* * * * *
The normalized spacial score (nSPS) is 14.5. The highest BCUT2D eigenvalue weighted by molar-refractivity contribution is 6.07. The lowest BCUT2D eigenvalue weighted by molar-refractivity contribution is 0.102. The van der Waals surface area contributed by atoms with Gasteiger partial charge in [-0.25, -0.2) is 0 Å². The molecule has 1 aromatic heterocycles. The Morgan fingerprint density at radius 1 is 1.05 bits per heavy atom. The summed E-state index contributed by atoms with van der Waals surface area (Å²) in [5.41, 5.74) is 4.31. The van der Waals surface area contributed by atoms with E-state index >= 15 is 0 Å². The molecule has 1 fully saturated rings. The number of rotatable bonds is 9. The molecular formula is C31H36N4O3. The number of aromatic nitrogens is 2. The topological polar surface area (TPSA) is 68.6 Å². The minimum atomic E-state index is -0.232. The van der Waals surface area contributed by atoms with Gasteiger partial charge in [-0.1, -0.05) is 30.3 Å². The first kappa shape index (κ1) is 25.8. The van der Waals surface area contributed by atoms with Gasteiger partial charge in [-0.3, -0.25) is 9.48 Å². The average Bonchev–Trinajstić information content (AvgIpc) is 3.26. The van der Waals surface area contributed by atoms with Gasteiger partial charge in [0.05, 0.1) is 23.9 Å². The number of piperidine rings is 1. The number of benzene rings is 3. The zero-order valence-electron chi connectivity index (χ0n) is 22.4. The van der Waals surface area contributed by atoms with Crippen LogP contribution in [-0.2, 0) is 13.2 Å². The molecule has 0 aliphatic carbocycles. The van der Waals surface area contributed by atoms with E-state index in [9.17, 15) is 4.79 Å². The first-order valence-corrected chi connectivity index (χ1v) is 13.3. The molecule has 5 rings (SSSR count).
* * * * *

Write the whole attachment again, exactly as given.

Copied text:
The normalized spacial score (nSPS) is 14.5. The highest BCUT2D eigenvalue weighted by molar-refractivity contribution is 6.07. The lowest BCUT2D eigenvalue weighted by molar-refractivity contribution is 0.102. The van der Waals surface area contributed by atoms with Gasteiger partial charge in [-0.25, -0.2) is 0 Å². The molecule has 1 aromatic heterocycles. The Morgan fingerprint density at radius 1 is 1.05 bits per heavy atom. The summed E-state index contributed by atoms with van der Waals surface area (Å²) in [5.41, 5.74) is 4.31. The van der Waals surface area contributed by atoms with E-state index >= 15 is 0 Å². The molecule has 1 fully saturated rings. The number of rotatable bonds is 9. The molecular formula is C31H36N4O3. The number of aromatic nitrogens is 2. The topological polar surface area (TPSA) is 68.6 Å². The minimum atomic E-state index is -0.232. The van der Waals surface area contributed by atoms with Gasteiger partial charge in [-0.1, -0.05) is 30.3 Å². The first kappa shape index (κ1) is 25.8. The van der Waals surface area contributed by atoms with Gasteiger partial charge in [-0.3, -0.25) is 9.48 Å². The average Bonchev–Trinajstić information content (AvgIpc) is 3.26. The van der Waals surface area contributed by atoms with Gasteiger partial charge in [0.05, 0.1) is 23.9 Å². The number of piperidine rings is 1. The number of benzene rings is 3. The zero-order valence-electron chi connectivity index (χ0n) is 22.4. The van der Waals surface area contributed by atoms with Crippen LogP contribution in [-0.2, 0) is 13.2 Å². The molecule has 0 aliphatic carbocycles. The van der Waals surface area contributed by atoms with E-state index in [9.17, 15) is 4.79 Å². The first-order valence-corrected chi connectivity index (χ1v) is 13.3. The molecule has 5 rings (SSSR count).